Climate change forces Americans to reconsider profit, greed, power and truth | Opinion

This past week, the Secretary General of the UN, António Guterres, described the climate emergency with apocalyptic language. He said, “Humanity has opened the gates of hell.” He called for quick action to avoid the climate inferno.

This call to action is not directed primarily at individuals like you and me. Individuals can drive less, for example. Or you could eat less meat. But the climate-friendly choices of individuals are less important than institutional and systemic change. To close the gates of hell, nations, states and corporations need to be transformed.

One interesting step occurred in California this past week. The state sued five major oil companies, claiming these firms lied about the climate impact of their products. The lawsuit alleges that the oil companies encouraged “disinformation and denialism” about the link between fossil fuels and climate change. This included a deliberate effort to “discredit” the scientific consensus about that link.

Gov. Gavin Newsom said, “For more than 50 years, Big Oil has been lying to us — covering up the fact that they’ve long known how dangerous the fossil fuels they produce are for our planet.” Attorney General Rob Bonta said, “Oil and gas companies have privately known the truth for decades — that the burning of fossil fuels leads to climate change — but have fed us lies and mistruths to further their record-breaking profits at the expense of our environment.”

Activists have called out this bad behavior for a long time. But the California lawsuit puts teeth behind the accusations by aiming to punish the oil companies. The proceeds of any settlement will establish a fund that would be used to respond to climate emergencies and to pay for mitigation and adaptation efforts. All of this is occurring at a time when gas prices are high, cars are expensive, and auto workers are on strike.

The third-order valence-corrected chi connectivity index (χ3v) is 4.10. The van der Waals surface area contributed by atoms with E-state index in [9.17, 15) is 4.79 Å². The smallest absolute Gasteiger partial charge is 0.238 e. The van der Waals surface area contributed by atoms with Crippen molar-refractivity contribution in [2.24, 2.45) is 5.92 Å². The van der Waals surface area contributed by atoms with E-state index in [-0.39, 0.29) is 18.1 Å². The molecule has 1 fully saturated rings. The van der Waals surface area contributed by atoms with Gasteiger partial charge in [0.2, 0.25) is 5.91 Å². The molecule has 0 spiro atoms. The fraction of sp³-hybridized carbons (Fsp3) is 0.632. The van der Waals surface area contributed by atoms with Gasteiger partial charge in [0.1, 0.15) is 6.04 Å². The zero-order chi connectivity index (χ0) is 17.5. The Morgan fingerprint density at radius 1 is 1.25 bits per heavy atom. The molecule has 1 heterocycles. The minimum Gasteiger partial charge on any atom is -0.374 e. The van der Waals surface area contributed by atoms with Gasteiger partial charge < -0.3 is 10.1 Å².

Could this be the beginning of a radical shift in the fossil fuel infrastructure? Maybe. But while lawsuits aimed at corporations could be part of the solution, the long-term solution must be cooperative rather than hostile. The oil companies should stop lying. But greed, power, and short-term self-interest are not easy to overcome. And so, while punishment and blame are on the table, the ultimate solution requires a change of culture and moral development.

Consider the moral and cultural shifts that have occurred in prior movements for social change. The abolition of slavery in the United States required a war. But that war was accompanied by a shift in moral thinking, which held that slavery was simply wrong. The movement for women’s rights required a struggle in the streets. That struggle was paralleled by a shift in our understanding of women and men. A similar process unfolded in the civil rights movement.

There is a chicken-or-egg question in these movements. Did the moral shift come first, or was it a result of struggle? There is no simple answer here. There are layers and phases and feedback loops in these cultural transformations. Antagonism is part of any struggle. But the long-term goal is moral development. Cultural shifts ask us to re-conceive our humanity, to reorder our priorities, and to respond in new ways to the world.

One hundred and fifty years after slavery was abolished, it is no longer imaginable that any human being would be enslaved. A hundred years after women gained the right to vote, it’s hard to imagine that anyone would have denied that right to half the population. That’s the kind of change that is needed to solve the climate crisis. We need to create a world in which it would be unimaginable for powerful corporations to lie and profit while spewing destructive chemicals into the atmosphere.

Secretary General Guterres said that we have opened the gates of hell. That’s a metaphor with religious resonance. It points toward the need for a spiritual solution to the climate crisis. To close the gates of hell, we need structural change, but also moral transformation. Lawsuits will help. But in the long run we need to change the way we think about profit, greed, power, and truth. In short, we need to rethink what we value, and we need to re-imagine the world we hope to leave to our grandchildren.

Andrew Fiala is a professor of philosophy and director of The Ethics Center at Fresno State. Contact him: fiala.andrew@gmail.com.

Andrew Fiala
Andrew Fiala